Bethany the “home of friendship”: an unsual iftar at the Franciscan Convent
Christians and Muslims coming together to share the beauty of encountering each other: this is what happened in Bethany on the occasion of the iftar between the friars of the Custody and the locals. During the fasting month of Ramadan, in fact, every day after sunset, Muslims come together to eat the meal that breaks their fasting, the iftar. On the evening of June 15, the Christians of the Custody shared this moment with their Muslim neighbors. The muezzin’s voice at the nearby mosque could be heard in the garden of the monastery in Bethany, while everyone was sitting at the table ready to eat. On the two long tables set out right in front of the church, the Franciscans sat next to the representatives of the municipality of Bethany and some local citizens.
The iftar was organized by the Association pro Terra Sancta in collaboration with the Mosaic Center Jericho, by the initiative of Osama Hamdam, the architect of the Custody of the Holy Land who is responsible for the archaeological excavations carried out at the monastery in Bethany. The Custos of the Holy Land enthusiastically accepted the invitation to attend and came accompanied by the Secretary of the Holy Land, Fr. David Grenier, and the bursar, Fr. Ramzi Sidawi. Also present was the Italian Consul General to Jerusalem, Fabio Sokolowicz.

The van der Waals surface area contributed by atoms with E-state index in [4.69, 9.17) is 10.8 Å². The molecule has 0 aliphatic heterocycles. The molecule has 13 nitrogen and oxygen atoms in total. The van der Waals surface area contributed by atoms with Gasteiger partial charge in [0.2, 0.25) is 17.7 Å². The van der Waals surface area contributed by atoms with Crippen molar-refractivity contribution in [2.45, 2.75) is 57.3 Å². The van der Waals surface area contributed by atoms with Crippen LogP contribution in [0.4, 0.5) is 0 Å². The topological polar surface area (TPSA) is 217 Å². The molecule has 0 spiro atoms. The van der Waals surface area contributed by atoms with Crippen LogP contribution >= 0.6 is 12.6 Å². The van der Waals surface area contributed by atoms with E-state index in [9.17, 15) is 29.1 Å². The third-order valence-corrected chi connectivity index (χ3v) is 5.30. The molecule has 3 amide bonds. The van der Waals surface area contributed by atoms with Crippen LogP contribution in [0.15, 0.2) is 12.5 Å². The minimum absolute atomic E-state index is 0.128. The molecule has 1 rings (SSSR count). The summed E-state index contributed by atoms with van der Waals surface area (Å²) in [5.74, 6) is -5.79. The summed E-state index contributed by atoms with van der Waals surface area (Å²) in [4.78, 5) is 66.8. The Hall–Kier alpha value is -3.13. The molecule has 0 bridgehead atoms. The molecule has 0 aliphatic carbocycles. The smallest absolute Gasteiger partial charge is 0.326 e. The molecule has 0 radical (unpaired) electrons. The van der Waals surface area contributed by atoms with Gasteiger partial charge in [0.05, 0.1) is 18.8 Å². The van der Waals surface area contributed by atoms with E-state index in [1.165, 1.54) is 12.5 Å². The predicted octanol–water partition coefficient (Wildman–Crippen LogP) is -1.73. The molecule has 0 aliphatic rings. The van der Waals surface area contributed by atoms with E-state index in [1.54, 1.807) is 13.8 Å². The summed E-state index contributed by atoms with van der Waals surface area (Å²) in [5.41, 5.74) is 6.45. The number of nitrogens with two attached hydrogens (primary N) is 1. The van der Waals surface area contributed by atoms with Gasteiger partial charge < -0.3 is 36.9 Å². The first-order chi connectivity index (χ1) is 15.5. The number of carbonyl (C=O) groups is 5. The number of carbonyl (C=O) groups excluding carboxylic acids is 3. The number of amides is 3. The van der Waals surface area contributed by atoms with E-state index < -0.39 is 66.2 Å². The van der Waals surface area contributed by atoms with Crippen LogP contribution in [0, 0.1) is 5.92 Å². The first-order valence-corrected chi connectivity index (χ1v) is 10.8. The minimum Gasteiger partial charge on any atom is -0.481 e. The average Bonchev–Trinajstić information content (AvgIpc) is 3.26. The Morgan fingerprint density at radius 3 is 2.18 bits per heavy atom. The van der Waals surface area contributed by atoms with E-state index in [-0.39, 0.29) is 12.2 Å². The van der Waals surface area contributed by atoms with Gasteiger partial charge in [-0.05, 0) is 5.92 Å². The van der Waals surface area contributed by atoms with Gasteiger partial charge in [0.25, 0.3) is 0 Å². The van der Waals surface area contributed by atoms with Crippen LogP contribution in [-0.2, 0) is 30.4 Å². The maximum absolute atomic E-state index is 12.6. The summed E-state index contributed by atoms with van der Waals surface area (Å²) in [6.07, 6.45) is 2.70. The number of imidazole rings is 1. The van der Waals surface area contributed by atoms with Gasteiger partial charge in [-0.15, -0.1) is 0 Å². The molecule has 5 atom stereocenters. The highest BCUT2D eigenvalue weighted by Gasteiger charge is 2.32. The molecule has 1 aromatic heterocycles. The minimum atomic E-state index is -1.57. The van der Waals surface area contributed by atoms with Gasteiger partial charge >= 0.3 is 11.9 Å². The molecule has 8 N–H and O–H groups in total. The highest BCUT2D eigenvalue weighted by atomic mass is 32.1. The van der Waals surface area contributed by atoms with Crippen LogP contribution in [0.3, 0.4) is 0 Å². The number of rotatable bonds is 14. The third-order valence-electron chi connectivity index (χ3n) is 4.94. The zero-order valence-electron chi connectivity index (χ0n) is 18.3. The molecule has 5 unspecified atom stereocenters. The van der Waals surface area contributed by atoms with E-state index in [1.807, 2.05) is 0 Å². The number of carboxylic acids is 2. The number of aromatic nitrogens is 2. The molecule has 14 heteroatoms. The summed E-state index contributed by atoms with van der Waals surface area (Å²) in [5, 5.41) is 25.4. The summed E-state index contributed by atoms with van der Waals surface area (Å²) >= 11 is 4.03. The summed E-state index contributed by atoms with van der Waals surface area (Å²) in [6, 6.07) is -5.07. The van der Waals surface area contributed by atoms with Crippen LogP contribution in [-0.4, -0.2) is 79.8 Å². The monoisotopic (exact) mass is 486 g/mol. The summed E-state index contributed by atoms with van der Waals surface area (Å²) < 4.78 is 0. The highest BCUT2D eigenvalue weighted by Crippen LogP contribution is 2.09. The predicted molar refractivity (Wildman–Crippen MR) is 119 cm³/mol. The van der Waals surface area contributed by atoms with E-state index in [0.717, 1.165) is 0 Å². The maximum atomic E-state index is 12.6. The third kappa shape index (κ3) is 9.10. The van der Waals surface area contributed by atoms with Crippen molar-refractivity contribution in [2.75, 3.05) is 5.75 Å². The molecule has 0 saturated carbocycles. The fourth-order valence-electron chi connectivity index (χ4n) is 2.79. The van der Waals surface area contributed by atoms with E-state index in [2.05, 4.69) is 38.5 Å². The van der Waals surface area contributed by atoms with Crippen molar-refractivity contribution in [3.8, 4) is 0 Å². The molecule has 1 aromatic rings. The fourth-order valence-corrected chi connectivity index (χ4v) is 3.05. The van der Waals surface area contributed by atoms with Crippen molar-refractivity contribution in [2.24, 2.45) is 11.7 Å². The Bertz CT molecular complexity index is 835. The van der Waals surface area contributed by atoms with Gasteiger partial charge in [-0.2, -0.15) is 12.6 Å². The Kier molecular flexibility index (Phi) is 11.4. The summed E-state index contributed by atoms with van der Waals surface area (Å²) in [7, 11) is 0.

After the muezzin’s song, in a fraternal atmosphere, dinner began with a date and a glass of water, as per tradition, and then continued with rice, chicken and other typical foods.
“Welcome to Bethany. We are happy to have you here and I hope that this initiative will be repeated every year,” said the vice mayor of Bethany. As the sky got darker and evening fell, the archaeological diggers and nearby shop owners also ate outside and sat at the same tables. All of the dishes were prepared by the tireless Fatima Faroun, the head of the Shoruq Society For Women association. Shoruq means dawn because, as Fatima said, the association wants “to be a light in the life of the women of Bethany.”
“We are grateful that you are here,” said architect Osama Hamdam. “This is a small bridge to help break down the walls and I believe the only means [of doing this] is dialogue.”
Fr. Michael Sarquah, the superior in Bethany, explained that this is the first time that an iftar had taken place at the monastery, but that relations with the locals are very good: “we always exchange our well wishes for [different] festivities [as a sign of] friendship.”
Every day, in the parishes and projects of the Franciscan mission to the Middle East, Christians and Muslims learn together what mutual collaboration and sharing mean. Bethany, above all, is a special place for the Custos of the Holy Land: “Mary, Martha and Lazarus, who always welcomed Jesus, lived here. So, I think of Bethany as the home of friendship. And it is important that this place continue to be a home where we can come together and have a friendship experience.”